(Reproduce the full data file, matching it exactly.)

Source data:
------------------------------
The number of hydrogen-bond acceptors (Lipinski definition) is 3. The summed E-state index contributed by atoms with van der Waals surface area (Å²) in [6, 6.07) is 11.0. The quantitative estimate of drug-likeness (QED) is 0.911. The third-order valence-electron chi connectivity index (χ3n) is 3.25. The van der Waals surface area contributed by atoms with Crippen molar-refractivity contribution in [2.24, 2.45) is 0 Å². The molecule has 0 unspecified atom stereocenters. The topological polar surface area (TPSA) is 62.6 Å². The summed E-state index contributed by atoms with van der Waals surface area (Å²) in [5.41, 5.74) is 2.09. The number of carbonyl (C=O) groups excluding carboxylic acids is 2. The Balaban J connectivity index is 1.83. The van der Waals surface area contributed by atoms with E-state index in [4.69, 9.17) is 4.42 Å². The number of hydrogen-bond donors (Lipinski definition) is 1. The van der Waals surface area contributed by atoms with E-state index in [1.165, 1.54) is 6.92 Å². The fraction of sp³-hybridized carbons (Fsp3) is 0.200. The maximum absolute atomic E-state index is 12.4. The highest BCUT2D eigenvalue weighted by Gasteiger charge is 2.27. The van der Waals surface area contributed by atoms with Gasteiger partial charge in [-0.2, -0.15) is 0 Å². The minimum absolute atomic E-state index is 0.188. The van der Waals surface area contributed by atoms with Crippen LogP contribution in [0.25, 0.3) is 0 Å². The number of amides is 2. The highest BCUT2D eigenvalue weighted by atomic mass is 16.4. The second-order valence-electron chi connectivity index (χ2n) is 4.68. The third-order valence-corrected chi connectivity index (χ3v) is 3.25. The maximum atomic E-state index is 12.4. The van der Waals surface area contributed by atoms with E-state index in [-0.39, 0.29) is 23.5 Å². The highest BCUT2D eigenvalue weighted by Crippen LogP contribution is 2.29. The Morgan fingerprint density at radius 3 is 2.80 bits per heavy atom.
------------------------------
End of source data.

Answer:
The number of hydrogen-bond acceptors (Lipinski definition) is 3. The summed E-state index contributed by atoms with van der Waals surface area (Å²) in [6, 6.07) is 11.0. The quantitative estimate of drug-likeness (QED) is 0.911. The third-order valence-electron chi connectivity index (χ3n) is 3.25. The van der Waals surface area contributed by atoms with Crippen molar-refractivity contribution in [2.24, 2.45) is 0 Å². The molecule has 0 unspecified atom stereocenters. The topological polar surface area (TPSA) is 62.6 Å². The summed E-state index contributed by atoms with van der Waals surface area (Å²) in [5.41, 5.74) is 2.09. The number of carbonyl (C=O) groups excluding carboxylic acids is 2. The Balaban J connectivity index is 1.83. The van der Waals surface area contributed by atoms with E-state index in [4.69, 9.17) is 4.42 Å². The number of hydrogen-bond donors (Lipinski definition) is 1. The van der Waals surface area contributed by atoms with E-state index in [1.165, 1.54) is 6.92 Å². The fraction of sp³-hybridized carbons (Fsp3) is 0.200. The maximum absolute atomic E-state index is 12.4. The highest BCUT2D eigenvalue weighted by Gasteiger charge is 2.27. The van der Waals surface area contributed by atoms with Gasteiger partial charge in [-0.2, -0.15) is 0 Å². The minimum absolute atomic E-state index is 0.188. The van der Waals surface area contributed by atoms with Crippen LogP contribution in [0.25, 0.3) is 0 Å². The number of amides is 2. The highest BCUT2D eigenvalue weighted by atomic mass is 16.4. The second-order valence-electron chi connectivity index (χ2n) is 4.68. The third-order valence-corrected chi connectivity index (χ3v) is 3.25. The maximum atomic E-state index is 12.4. The van der Waals surface area contributed by atoms with E-state index in [-0.39, 0.29) is 23.5 Å². The highest BCUT2D eigenvalue weighted by Crippen LogP contribution is 2.29. The Morgan fingerprint density at radius 3 is 2.80 bits per heavy atom.